Article: Festivals of knowledge

Contributed by Nalini Balbir

The concept of knowledge – jñāna – is crucial in the Jain faith. To escape the neverending cycle of birth, Jains must follow the 'three jewels' of 'right faith', 'right knowledge' and 'right conduct' so they can gain absolute knowledge or omniscience, the vital stage before liberation. The religious importance of knowledge is acknowledged in the dedicated festivals celebrated by the two main Jain sects. The Śvetāmbara celebration is Jñāna-pañcamī while the Digambara equivalent is called Śruta-pañcamī. The general concept at the centre of the festival is similar in both traditions, but there are differences in the date and the course of events.

Concept of knowledge

A Jain temple-library holds sacred books, individually wrapped and labelled. The rice on the table in front is an offering left by worshippers. Jains consider their scriptures to be holy objects, with books often the focus of religious rituals.

Jain holy texts
Image by Malaiya © CC BY-SA 3.0

Jainism distinguishes five types of knowledge, of which the second is relevant here. It is known as śruta-jñāna, literally 'knowledge of what has been heard'. It is therefore knowledge that is closely connected with language and words. In practice, the term refers to knowledge of the teaching that the 24 Jinas preached to their disciples, who transmitted it to others, who passed it on to still other people.

All Jains agree that the Jinas' message was first spread orally and they also agree that, at a much later time, this teaching was written down and resulted in various texts. But the two main sects of Digambaras and Śvetāmbaras differ on the way the written transmission was achieved and on what these individual texts are. Thus even though the names of their separate festivals of knowledge mean the same thing and refer to the same variety of knowledge, it is natural that the two sects have distinct celebrations.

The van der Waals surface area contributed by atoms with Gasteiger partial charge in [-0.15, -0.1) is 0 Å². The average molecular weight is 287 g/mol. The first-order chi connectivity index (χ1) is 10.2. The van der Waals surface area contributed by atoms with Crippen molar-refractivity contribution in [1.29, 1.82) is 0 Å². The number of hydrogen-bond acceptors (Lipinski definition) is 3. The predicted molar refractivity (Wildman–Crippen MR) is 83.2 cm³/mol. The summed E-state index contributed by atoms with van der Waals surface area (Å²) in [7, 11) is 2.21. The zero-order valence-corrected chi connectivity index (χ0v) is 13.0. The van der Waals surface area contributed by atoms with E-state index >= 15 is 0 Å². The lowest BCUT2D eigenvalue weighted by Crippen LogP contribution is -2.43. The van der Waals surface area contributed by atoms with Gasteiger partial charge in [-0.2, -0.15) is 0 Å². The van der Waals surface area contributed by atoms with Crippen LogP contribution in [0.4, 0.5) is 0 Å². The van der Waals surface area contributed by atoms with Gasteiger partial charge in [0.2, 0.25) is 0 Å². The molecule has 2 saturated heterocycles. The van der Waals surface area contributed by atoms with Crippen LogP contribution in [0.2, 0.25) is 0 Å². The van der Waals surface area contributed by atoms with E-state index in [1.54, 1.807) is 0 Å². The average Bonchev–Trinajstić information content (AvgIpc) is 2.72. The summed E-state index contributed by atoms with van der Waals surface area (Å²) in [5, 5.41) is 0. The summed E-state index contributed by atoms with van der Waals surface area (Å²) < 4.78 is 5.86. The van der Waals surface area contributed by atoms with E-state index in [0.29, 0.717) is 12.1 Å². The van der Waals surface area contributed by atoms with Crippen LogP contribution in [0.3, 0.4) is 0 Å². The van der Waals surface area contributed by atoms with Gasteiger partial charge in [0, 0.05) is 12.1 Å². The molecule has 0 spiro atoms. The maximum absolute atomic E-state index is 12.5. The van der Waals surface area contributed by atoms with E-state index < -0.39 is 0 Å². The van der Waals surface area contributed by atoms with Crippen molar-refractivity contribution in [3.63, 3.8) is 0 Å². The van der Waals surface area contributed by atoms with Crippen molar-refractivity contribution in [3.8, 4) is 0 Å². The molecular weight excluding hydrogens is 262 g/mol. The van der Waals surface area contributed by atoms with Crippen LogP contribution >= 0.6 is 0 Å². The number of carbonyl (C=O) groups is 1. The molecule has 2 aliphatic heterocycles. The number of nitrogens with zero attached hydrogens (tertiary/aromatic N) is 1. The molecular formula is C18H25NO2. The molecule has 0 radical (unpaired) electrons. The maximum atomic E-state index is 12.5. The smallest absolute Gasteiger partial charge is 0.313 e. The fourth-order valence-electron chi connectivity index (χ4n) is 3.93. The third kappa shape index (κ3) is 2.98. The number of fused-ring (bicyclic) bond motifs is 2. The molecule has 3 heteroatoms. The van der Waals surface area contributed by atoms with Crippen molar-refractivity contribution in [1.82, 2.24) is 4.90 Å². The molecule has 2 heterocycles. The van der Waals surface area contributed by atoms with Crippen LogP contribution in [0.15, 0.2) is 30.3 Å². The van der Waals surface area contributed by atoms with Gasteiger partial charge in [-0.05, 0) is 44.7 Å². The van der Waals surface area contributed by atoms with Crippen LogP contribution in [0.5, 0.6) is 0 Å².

Both Jñāna-pañcamī and Śruta-pañcamī feature the physical artefacts of holy writings being treated as objects of worship. The Jain festivals of Paryuṣaṇ and Daśa-lakṣaṇa-parvan venerate copies of particular holy texts – in the case of the former it is the Śvetāmbara Kalpa-sūtra while at Dasa-laksana-parvan Digambaras focus on the Tattvārtha-sūtra. However, during Jñāna-pañcamī and Śruta-pañcamī, it is the concept of holy knowledge that is at the heart of the celebration. Books and manuscripts of the scriptures are venerated not as objects of worship in themselves but as material representations of the teachings of the Jinas.


The Śvetāmbara festival of knowledge is called Jñāna-pañcamī, which literally means 'Knowledge fifth'. Jñāna-pañcamī takes place on the fifth day of the bright half of the month of Kārttika, roughly corresponding to October to November in the Western calendar. It falls between the major feast of Dīvālī and the beginning of the new religious year. This particular date is thought of auspicious and has several names, indicating the multitude of meanings of this date for different groups in Indian society.

A tradition has emerged that the Dvādaśāngas – that is the '12 Aṅgas' that form the first group of Śvetāmbara canonical scriptures – was completed on this date. But there is no historical proof of that.

The Hindus consider the same date auspicious for a different reason. They call it Saubhāgya-pañcamī – 'Good Fortune Fifth'. In a tenth-century Prakrit collection of stories about Jñāna-pañcamī, the concept of saubhāgya is prominent. The main characters of the stories are married women who observe this festival in the hope of protecting their husbands against illness and poverty (Chojnacki 1997).

Another common Śvetāmbara Jain name for this festival is Lābha-pañcamī – 'Profit Fifth'. On this day merchants reopen the shops and offices that had been closed or were supposed to have been closed since before Dīvālī (Cort 2001: 173). It is thus the date when normal business begins again after the principal holiday of Dīvālī, which marks the turning of the year.